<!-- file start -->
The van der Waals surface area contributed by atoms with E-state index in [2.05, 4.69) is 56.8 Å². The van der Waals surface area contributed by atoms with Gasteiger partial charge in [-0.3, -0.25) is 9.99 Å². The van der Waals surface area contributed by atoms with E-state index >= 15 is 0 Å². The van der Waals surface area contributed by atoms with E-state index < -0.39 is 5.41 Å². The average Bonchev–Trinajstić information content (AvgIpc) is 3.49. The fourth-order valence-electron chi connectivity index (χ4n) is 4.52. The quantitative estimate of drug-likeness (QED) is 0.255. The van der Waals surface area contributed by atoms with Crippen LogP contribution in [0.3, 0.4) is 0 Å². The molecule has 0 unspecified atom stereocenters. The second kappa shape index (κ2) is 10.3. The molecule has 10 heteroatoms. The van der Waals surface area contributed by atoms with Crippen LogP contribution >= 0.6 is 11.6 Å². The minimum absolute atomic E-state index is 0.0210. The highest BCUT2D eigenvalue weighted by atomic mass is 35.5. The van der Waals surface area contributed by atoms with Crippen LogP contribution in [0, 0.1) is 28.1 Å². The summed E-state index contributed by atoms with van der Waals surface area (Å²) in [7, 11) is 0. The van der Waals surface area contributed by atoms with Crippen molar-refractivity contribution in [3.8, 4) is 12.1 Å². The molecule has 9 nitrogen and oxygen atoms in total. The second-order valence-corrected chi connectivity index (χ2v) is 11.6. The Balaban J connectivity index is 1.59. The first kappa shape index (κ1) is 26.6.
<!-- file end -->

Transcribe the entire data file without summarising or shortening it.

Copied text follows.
The van der Waals surface area contributed by atoms with E-state index in [2.05, 4.69) is 56.8 Å². The van der Waals surface area contributed by atoms with Gasteiger partial charge in [-0.3, -0.25) is 9.99 Å². The van der Waals surface area contributed by atoms with E-state index >= 15 is 0 Å². The van der Waals surface area contributed by atoms with E-state index < -0.39 is 5.41 Å². The average Bonchev–Trinajstić information content (AvgIpc) is 3.49. The fourth-order valence-electron chi connectivity index (χ4n) is 4.52. The quantitative estimate of drug-likeness (QED) is 0.255. The van der Waals surface area contributed by atoms with Crippen LogP contribution in [0.3, 0.4) is 0 Å². The molecule has 0 unspecified atom stereocenters. The second kappa shape index (κ2) is 10.3. The molecule has 10 heteroatoms. The van der Waals surface area contributed by atoms with Crippen LogP contribution >= 0.6 is 11.6 Å². The minimum absolute atomic E-state index is 0.0210. The highest BCUT2D eigenvalue weighted by atomic mass is 35.5. The van der Waals surface area contributed by atoms with Crippen LogP contribution in [0, 0.1) is 28.1 Å². The summed E-state index contributed by atoms with van der Waals surface area (Å²) in [7, 11) is 0. The van der Waals surface area contributed by atoms with Crippen molar-refractivity contribution in [3.8, 4) is 12.1 Å². The molecule has 9 nitrogen and oxygen atoms in total. The second-order valence-corrected chi connectivity index (χ2v) is 11.6. The Balaban J connectivity index is 1.59. The first kappa shape index (κ1) is 26.6.